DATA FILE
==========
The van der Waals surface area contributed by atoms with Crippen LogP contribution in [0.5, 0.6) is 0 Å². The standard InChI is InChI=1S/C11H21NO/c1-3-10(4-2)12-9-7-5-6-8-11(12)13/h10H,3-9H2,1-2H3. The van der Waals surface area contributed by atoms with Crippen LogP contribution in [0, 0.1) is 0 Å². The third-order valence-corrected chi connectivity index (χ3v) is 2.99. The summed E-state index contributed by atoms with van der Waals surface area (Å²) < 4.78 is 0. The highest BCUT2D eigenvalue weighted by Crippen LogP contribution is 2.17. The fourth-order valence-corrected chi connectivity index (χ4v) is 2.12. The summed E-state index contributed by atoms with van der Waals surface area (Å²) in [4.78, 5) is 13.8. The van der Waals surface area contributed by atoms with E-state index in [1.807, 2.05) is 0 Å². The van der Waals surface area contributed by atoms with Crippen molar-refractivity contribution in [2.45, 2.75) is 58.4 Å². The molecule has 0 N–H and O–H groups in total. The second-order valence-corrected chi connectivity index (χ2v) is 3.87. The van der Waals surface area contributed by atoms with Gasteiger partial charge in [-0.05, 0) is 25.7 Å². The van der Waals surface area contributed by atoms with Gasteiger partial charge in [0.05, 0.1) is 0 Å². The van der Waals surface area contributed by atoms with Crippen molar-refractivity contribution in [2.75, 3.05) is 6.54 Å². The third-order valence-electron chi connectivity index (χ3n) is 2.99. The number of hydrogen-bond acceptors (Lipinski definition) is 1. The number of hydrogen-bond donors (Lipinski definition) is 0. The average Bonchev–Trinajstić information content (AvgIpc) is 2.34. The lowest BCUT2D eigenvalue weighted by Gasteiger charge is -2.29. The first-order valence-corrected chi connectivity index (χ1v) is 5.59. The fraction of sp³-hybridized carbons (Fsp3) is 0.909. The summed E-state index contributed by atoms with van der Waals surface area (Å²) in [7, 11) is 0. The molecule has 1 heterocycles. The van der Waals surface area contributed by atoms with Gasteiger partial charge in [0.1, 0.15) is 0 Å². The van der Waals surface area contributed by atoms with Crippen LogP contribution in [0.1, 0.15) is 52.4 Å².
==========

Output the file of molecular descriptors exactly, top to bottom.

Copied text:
The van der Waals surface area contributed by atoms with Crippen LogP contribution in [0.5, 0.6) is 0 Å². The standard InChI is InChI=1S/C11H21NO/c1-3-10(4-2)12-9-7-5-6-8-11(12)13/h10H,3-9H2,1-2H3. The van der Waals surface area contributed by atoms with Crippen LogP contribution in [0, 0.1) is 0 Å². The third-order valence-corrected chi connectivity index (χ3v) is 2.99. The summed E-state index contributed by atoms with van der Waals surface area (Å²) < 4.78 is 0. The highest BCUT2D eigenvalue weighted by Crippen LogP contribution is 2.17. The fourth-order valence-corrected chi connectivity index (χ4v) is 2.12. The summed E-state index contributed by atoms with van der Waals surface area (Å²) in [4.78, 5) is 13.8. The van der Waals surface area contributed by atoms with E-state index in [1.807, 2.05) is 0 Å². The van der Waals surface area contributed by atoms with Crippen molar-refractivity contribution in [2.45, 2.75) is 58.4 Å². The molecule has 0 N–H and O–H groups in total. The second-order valence-corrected chi connectivity index (χ2v) is 3.87. The van der Waals surface area contributed by atoms with Gasteiger partial charge in [-0.05, 0) is 25.7 Å². The van der Waals surface area contributed by atoms with Gasteiger partial charge in [0.05, 0.1) is 0 Å². The van der Waals surface area contributed by atoms with Crippen molar-refractivity contribution in [2.75, 3.05) is 6.54 Å². The third-order valence-electron chi connectivity index (χ3n) is 2.99. The number of hydrogen-bond acceptors (Lipinski definition) is 1. The number of hydrogen-bond donors (Lipinski definition) is 0. The average Bonchev–Trinajstić information content (AvgIpc) is 2.34. The lowest BCUT2D eigenvalue weighted by Gasteiger charge is -2.29. The first-order valence-corrected chi connectivity index (χ1v) is 5.59. The fraction of sp³-hybridized carbons (Fsp3) is 0.909. The summed E-state index contributed by atoms with van der Waals surface area (Å²) in [7, 11) is 0. The molecule has 1 heterocycles. The van der Waals surface area contributed by atoms with Gasteiger partial charge in [0.1, 0.15) is 0 Å². The van der Waals surface area contributed by atoms with Crippen LogP contribution in [0.1, 0.15) is 52.4 Å².